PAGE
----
New Year’s Eve Fireworks in St. Pete/Clearwater

Nothing marks the arrival of the New Year quite like fireworks. Happily, St. Pete/Clearwater has several fireworks displays for you to check out, stretching from bay to beach.

Red and white fireworks explode over the St. Pete skyline

Fireworks explode over the downtown St. Pete waterfront.

Looking for fireworks on New Year's Eve 2023? We’re here for you with all the information you need. For other New Year's Eve events in St. Pete/Clearwater, check out our list of New Year's Eve Celebrations.


New Year’s Eve at the St. Pete Pier

The St. Pete Pier – with its restaurants, green spaces, public art and fabulous water views – is great fun to visit any time of year, but on New Year’s Eve it goes from fun to amazing. The free party at Spa Beach Park kicks off at 8 p.m., with a main stage that includes an LED wall, a huge disco ball and high-energy DJ music, as well as kids’ activities, an array of food trucks and a full bar supplied with champagne for midnight toasts. Fireworks will light up the sky at midnight.

Best viewing locations: Watch fireworks from the St. Pete Pier or anywhere else along the downtown St. Pete waterfront. Note that the booms and sparkles will be launched from Vinoy Park, on the waterfront just north of the Pier. Those 21+ can celebrate with drink specials and live entertainment and watch the fireworks from the rooftop Pier Teaki NYE 2023 Luau.

Parking: Find helpful information about parking near the pier.

Time: Festivities are from 8 p.m. to 1 a.m., with fireworks at midnight.

What to Do Before the Fireworks:

  • Have your mind expanded during a visit to the Dalí Museum, open until 6 p.m. on Dec. 31. Buying timed tickets is recommended.
  • Delve into Impressionism at the Rodin exhibit at the Museum of Fine Arts, open until 5 p.m.
  • On the pier, enjoy dinner at Doc Ford’s Rum Bar & Grille or the elevated-casual Teak, or head to any number of restaurants within walking distance. Note: If you decide to eat dinner out before the fireworks, be sure to call for reservations as far ahead as possible.

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Fireworks explode over the water off Clearwater Beach.

Award-winning Clearwater Beach is a great place to watch fireworks on New Year's Eve.

Light It Up, Clearwater

Clearwater Beach is all about sun and fun – but it also happens to be one of the best places in the area to watch fireworks on New Year’s Eve. Bring a lawn chair or beach towel, and settle down into that super-soft, award-winning sand to see the show.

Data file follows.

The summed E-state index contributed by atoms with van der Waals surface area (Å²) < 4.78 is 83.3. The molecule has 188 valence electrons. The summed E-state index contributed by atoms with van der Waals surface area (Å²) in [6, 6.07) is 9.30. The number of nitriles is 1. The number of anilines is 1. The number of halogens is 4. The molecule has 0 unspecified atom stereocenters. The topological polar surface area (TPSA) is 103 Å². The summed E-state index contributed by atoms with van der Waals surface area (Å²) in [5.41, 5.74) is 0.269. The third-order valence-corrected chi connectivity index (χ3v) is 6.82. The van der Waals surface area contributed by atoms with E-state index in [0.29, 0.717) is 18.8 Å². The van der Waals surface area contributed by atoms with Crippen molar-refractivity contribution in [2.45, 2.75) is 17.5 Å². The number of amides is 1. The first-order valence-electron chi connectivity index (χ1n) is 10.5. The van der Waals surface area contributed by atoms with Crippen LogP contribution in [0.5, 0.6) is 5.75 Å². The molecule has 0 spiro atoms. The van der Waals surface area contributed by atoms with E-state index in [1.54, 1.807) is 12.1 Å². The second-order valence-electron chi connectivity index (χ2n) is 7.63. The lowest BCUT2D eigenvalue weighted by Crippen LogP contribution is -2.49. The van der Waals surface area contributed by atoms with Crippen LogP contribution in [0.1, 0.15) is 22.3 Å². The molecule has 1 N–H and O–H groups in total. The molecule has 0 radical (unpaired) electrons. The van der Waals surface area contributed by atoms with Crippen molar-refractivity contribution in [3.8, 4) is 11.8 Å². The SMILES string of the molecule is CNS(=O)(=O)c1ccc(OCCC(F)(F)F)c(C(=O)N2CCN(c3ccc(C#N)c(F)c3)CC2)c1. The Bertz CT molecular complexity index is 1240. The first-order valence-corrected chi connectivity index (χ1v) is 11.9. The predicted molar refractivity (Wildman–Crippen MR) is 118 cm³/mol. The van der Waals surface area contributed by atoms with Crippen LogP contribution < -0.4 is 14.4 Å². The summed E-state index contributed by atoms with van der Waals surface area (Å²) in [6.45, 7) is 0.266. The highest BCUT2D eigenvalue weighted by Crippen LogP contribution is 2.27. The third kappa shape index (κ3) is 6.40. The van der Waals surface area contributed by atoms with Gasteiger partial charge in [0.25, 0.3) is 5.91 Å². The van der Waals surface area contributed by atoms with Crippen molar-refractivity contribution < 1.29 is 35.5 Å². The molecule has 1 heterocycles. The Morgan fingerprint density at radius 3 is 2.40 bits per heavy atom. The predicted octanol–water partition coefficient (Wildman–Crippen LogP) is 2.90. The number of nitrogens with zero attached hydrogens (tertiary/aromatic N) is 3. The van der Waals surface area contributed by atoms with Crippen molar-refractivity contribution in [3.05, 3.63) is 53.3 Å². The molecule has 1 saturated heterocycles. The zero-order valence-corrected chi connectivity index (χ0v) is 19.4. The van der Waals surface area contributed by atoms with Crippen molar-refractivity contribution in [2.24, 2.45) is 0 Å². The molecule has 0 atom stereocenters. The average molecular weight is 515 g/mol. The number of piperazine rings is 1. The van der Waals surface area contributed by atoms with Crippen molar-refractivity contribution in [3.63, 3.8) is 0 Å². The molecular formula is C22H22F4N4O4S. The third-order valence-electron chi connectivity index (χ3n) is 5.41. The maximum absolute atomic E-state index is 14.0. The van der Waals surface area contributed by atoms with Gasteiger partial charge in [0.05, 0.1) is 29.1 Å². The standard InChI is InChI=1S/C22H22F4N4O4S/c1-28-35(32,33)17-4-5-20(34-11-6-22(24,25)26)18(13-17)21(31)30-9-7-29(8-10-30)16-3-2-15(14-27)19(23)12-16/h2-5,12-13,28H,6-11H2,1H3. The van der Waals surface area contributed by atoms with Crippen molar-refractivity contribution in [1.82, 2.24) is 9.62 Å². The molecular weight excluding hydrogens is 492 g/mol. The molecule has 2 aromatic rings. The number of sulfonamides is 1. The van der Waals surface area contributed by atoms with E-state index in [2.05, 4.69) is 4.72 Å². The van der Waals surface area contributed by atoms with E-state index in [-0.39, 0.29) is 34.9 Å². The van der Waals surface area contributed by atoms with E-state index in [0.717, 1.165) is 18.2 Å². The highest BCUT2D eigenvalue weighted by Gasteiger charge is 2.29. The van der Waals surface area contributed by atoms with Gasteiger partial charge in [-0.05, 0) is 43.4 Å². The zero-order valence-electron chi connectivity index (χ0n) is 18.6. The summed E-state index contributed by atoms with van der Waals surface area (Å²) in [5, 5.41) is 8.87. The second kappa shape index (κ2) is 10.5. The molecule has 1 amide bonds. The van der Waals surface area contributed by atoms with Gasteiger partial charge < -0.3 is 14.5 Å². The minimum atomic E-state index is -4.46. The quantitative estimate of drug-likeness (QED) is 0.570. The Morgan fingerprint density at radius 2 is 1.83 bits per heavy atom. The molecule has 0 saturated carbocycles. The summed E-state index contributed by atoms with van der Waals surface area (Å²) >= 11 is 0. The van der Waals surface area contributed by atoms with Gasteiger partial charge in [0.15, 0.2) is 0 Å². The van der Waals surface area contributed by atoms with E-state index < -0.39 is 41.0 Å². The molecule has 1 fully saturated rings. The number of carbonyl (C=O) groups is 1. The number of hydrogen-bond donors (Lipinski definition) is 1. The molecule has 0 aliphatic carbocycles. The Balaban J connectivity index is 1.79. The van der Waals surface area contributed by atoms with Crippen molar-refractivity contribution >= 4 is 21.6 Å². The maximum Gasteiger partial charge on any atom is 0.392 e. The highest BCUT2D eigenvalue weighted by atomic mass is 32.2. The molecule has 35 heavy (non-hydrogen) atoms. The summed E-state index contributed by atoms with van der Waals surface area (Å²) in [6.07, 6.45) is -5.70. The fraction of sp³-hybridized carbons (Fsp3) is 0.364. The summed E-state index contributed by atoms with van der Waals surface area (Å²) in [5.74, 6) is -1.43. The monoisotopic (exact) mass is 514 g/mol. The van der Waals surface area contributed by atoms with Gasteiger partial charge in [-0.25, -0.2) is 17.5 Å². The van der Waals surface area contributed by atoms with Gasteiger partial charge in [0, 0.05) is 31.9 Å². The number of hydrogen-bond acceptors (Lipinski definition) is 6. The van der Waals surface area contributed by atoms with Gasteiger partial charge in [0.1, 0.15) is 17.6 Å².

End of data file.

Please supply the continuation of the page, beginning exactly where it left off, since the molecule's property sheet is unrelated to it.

Best Viewing Locations: Watch from all along Clearwater Beach, especially near the southern end. Note that the fireworks will be set off from the north end of Sand Key, across the bridge from Clearwater Beach. Sand Key Park will be closed to the public. One viewing location with several advantages isn’t actually in Clearwater Beach. Coachman Park is on the mainland in Clearwater near the bridge to the beach. The fireworks should be easily visible over that bridge and, if you're not staying beachside, viewing fireworks from the mainland could help avoid some of the traffic to and from the beach. You'll also have a chance to experience the 19-acre park which recently reopened after an $84 million overhaul. The park’s performance space, The Sound, will be dark that night. 

Parking: Find information about parking options, the Jolley Trolley and the Clearwater Ferry.

Time: Midnight

What to Do Before the Fireworks:

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Fireworks explode in red sky with silhouette of palm tree and two people

The Treasure Island fireworks show can be seen from all along the beach.

Fireworks on Treasure Island

Ring in 2024 on Treasure Island, one of America’s best beaches. Find a spot on the soft sand, and get ready to ooh and aah at the amazing fireworks display and celebrate the start of a new year.

Best Viewing Locations: On the beach near Gulf Front Park, 10400 Gulf Blvd., just south of the Treasure Island Causeway.

Parking: Find city-owned parking lots near the fireworks.

Time: Midnight

What to Do Before the Fireworks: 

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About Our Writer:

Terry Galvin's ties to St. Pete tourism run deep and decades-long. His grandfather was a photographer who would roam the streets of St. Pete with a big camera around his neck, taking black-and-white photos of tourists, printing them overnight with “St. Petersburg, Florida” in the margin, and delivering them next morning to their hotels. His grandparents also managed the Alexander Hotel in the 500 block of Central Avenue in the 1960s. Terry grew up on the water in Largo, where he learned to love sailing. He has worked as a writer, designer and editor for the Virgin Islands Daily News and the Sarasota Herald-Tribune. A resident of Sarasota with his wife and son, Terry enjoys sailing, rowing and bicycling.